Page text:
Open security testing received a boost with the announcement last week that the University of New Hampshire's InterOperability Lab (UNH-IOL) would become the first university-based testing facility to work with NetSecOPEN, a vendor-based organization that aims to create an open framework for testing next-generation firewall products.
With few exceptions, security testing has been a closed affair — a situation that has often been a sore point for both vendors and security-equipment consumers. Over the past five years, businesses have become more knowledgeable about the type of performance needed to do security at speed, making a stronger argument for open testing, says Timothy Winters, senior executive for software and IP networking at the UNH-IOL.
"Open testing is definitely up and coming. The argument is, 'Open it up so people on both sides can see what was tested, and then you can do apples-to-apples comparisons,'" he says. "Anyone can see whether they are covering the issues that they need covered and, if not, can request changes, and that can feed back into the open testing."
Along with similar efforts in anti-malware systems and penetration testing, NetSecOPEN marks a growing movement toward open security testing standards. While impetus for the organization came from vendors, both open testing labs and testing-equipment vendors have signed on as well. To date, the list of members include large network-security firms — such as Check Point Software, Cisco Systems, Fortinet, and WatchGuard — and testing firms such as UL and the European Advanced Networking Test Center (EANTC).
"Hearing from a lot of vendors, they want options because other programs are closed," the UNH-IOL's Winters says. "They have issues with the lack of openness of not know what was being tested and how it was being tested. Often, the results come out and people would say, 'I got a different number,' and vendors would not know why they got a specific score."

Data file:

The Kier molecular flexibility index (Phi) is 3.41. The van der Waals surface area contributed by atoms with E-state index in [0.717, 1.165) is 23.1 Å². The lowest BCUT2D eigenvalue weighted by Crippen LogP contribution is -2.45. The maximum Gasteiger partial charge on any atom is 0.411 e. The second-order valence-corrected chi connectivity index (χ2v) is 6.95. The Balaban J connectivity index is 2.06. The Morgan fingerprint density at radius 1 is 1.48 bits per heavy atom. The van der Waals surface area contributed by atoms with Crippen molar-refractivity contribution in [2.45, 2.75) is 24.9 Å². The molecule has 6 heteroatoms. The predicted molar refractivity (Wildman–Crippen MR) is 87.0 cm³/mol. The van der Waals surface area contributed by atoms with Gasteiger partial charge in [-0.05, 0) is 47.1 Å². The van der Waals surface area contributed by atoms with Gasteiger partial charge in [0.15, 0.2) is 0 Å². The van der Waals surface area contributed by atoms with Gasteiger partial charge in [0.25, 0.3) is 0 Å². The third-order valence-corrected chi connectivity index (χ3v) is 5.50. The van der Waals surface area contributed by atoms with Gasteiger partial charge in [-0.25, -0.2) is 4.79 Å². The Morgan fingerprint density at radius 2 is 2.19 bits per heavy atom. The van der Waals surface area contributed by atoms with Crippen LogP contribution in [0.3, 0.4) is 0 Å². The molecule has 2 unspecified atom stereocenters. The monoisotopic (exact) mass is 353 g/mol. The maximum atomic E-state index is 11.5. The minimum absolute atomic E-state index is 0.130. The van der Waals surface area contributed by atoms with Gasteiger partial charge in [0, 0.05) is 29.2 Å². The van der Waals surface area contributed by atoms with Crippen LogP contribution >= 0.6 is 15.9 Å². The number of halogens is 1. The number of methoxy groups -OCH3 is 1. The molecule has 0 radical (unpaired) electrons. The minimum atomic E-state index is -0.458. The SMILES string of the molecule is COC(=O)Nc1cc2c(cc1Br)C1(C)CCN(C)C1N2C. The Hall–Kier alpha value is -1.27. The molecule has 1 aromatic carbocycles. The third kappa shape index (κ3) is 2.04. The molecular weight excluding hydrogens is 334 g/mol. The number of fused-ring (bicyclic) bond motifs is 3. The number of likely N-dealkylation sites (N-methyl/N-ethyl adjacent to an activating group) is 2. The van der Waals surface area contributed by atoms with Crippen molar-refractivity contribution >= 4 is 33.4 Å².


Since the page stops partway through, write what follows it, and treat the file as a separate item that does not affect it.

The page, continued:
The testing methodology has been submitted to the Internet Engineering Task Force (IETF), the organization that sets the standards for Internet technologies. The focus on getting the specification accepted as a standard demonstrates the commitment to openness, says Brian Monkman, executive director of NetSecOPEN.
"The big thing is the transparency aspect," he says. "So much performance testing is done in various labs that don't share their testing methodology. The goal here is to ensure that there is a lot more information presented with these tests that will provide the enterprises with the ability to reproduce things and understand the philosophy behind the tests themselves."
The effort will initially focus on quantifying the performance of next-generation firewall technology in a small number of realistic environments. In addition, the group will curate different sets of network data, including attack data that can be used to test the efficacy of products.
Initially, however, the focus will not be on the capabilities of products to detect the latest attacks, but on their performance while checking traffic under realistic scenarios, says the UNH-IOL's Winters. Those scenarios will be different depending on customer needs.